>> Now, cherrypy is something that is not properly "include a file and get
    >> going!"
    >>> http://www.kid-templating.org/

    >> kid seems to have a non-linear approach, but i may give it a try
    >>
    >>> http://www.cheetahtemplate.org/

    >> cheetah was something that i already considered using. have i to
    >> "install" it or can i just import it?

    >
    > You will need to install any of these. It is part of how python is designed.
    > Extendability comes with a price-tag.
    >


    well, the problema is exacly that i'm looking for a python module, not
    for a python library.
    most of the tasks i need are just:
    1. on the shoulders of the existing standard cgi modules, automate an
    render easier the handling of things such as sessions and requests
    2. on the shoulders of the existing standard regex module, have a simple
    but complete templating engine and html-related encoder
    pistacchio, May 7, 2008
    #5
  6. On May 7, 9:40 am, pistacchio <> wrote:

    > Diez B. Roggisch ha scritto:
    >
    >
    >
    > > pistacchio wrote:

    >
    > >> Mike Driscoll ha scritto:
    > >>> On May 7, 6:12 am, pistacchio <> wrote:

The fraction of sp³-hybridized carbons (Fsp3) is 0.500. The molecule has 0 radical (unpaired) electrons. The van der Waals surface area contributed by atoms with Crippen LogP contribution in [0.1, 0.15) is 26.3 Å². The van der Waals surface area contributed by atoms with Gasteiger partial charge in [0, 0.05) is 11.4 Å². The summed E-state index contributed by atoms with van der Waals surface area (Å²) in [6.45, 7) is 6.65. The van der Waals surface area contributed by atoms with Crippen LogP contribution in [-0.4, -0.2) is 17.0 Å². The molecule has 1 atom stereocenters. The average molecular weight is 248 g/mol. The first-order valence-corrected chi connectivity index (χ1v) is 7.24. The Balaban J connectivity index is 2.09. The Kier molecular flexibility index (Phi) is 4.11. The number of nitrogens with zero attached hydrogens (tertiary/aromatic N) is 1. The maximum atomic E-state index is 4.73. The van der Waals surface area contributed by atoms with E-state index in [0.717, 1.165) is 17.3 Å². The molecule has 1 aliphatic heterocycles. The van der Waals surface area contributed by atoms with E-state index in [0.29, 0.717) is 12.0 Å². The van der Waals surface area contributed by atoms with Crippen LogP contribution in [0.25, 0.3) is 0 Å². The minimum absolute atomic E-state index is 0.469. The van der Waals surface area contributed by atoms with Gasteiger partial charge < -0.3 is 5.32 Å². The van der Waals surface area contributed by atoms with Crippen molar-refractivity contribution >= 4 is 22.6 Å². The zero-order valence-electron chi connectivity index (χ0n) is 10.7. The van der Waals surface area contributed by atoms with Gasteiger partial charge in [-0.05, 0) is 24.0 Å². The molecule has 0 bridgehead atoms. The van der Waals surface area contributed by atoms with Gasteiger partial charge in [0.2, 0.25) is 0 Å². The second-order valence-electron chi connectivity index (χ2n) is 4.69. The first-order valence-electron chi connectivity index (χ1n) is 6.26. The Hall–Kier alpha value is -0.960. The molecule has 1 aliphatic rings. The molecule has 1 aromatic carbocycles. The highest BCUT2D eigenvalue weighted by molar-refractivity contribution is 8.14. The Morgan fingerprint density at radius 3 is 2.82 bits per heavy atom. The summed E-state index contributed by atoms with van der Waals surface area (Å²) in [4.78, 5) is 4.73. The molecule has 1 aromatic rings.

> >>>> hi! i'm a php user and a python programmer. i'd love to use python for
    > >>>> my server side needs but i can't seem to find what i'm looking for. for
    > >>>> most of my php work i use mysql and tinyButStrong
    > >>>> (http://www.tinybutstrong.com) which is a very lightweight template
    > >>>> engine that offers powerful functionalities. you insert TBS tags in web
    > >>>> pages like:

    >
    > >>>> <div align="center" class="title-page"> [var.x] </div>

    >
    > >>>> and it replaces [var.x] with the value of global variable x. it also
    > >>>> makes blocks (and nested blocks) easy to implement:

    >
    > >>>> <p class="text-example2"> [blk1;block=begin] [blk1.val]<br>
    > >>>> [blk1;block=end] </p>

    >
    > >>>> in the previous code it cycles throu all the values of the array blk1..

    >
    > >>>> it does many more things, like htlm escaping, url and js encoding etc,